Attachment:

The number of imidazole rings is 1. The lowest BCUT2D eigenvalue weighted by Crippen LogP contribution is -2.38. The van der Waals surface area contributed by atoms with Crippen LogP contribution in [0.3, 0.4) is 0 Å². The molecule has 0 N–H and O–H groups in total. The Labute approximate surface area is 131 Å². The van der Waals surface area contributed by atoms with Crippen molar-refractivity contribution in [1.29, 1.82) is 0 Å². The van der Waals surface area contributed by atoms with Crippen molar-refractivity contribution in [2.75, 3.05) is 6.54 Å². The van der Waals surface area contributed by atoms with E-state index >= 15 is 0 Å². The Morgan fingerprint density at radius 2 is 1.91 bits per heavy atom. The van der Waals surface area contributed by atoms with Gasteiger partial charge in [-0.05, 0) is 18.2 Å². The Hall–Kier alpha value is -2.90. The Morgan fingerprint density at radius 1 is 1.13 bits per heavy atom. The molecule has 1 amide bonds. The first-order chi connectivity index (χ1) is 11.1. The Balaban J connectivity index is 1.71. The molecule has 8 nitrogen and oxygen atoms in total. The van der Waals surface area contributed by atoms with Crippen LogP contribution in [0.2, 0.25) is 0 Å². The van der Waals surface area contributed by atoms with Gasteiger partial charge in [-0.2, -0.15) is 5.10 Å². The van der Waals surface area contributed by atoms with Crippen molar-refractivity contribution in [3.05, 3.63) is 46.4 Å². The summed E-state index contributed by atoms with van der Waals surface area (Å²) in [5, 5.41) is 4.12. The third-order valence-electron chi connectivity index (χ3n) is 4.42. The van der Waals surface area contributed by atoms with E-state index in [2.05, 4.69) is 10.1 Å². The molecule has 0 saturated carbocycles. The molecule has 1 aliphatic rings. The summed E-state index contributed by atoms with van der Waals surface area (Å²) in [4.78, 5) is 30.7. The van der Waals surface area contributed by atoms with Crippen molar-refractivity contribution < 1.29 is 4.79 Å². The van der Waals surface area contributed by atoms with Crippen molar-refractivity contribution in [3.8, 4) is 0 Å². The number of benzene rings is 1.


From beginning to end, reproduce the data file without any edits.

The number of imidazole rings is 1. The lowest BCUT2D eigenvalue weighted by Crippen LogP contribution is -2.38. The van der Waals surface area contributed by atoms with Crippen LogP contribution in [0.3, 0.4) is 0 Å². The molecule has 0 N–H and O–H groups in total. The Labute approximate surface area is 131 Å². The van der Waals surface area contributed by atoms with Crippen molar-refractivity contribution in [1.29, 1.82) is 0 Å². The van der Waals surface area contributed by atoms with Crippen molar-refractivity contribution in [2.75, 3.05) is 6.54 Å². The van der Waals surface area contributed by atoms with E-state index >= 15 is 0 Å². The Morgan fingerprint density at radius 2 is 1.91 bits per heavy atom. The van der Waals surface area contributed by atoms with Gasteiger partial charge in [-0.05, 0) is 18.2 Å². The Hall–Kier alpha value is -2.90. The Morgan fingerprint density at radius 1 is 1.13 bits per heavy atom. The molecule has 1 amide bonds. The first-order chi connectivity index (χ1) is 11.1. The Balaban J connectivity index is 1.71. The molecule has 8 nitrogen and oxygen atoms in total. The van der Waals surface area contributed by atoms with Crippen LogP contribution in [0.2, 0.25) is 0 Å². The van der Waals surface area contributed by atoms with Gasteiger partial charge in [-0.2, -0.15) is 5.10 Å². The van der Waals surface area contributed by atoms with Crippen molar-refractivity contribution in [3.05, 3.63) is 46.4 Å². The summed E-state index contributed by atoms with van der Waals surface area (Å²) in [5, 5.41) is 4.12. The third-order valence-electron chi connectivity index (χ3n) is 4.42. The van der Waals surface area contributed by atoms with E-state index in [2.05, 4.69) is 10.1 Å². The molecule has 0 saturated carbocycles. The molecule has 1 aliphatic rings. The summed E-state index contributed by atoms with van der Waals surface area (Å²) in [4.78, 5) is 30.7. The van der Waals surface area contributed by atoms with Crippen molar-refractivity contribution < 1.29 is 4.79 Å². The van der Waals surface area contributed by atoms with Crippen molar-refractivity contribution in [3.8, 4) is 0 Å². The number of benzene rings is 1.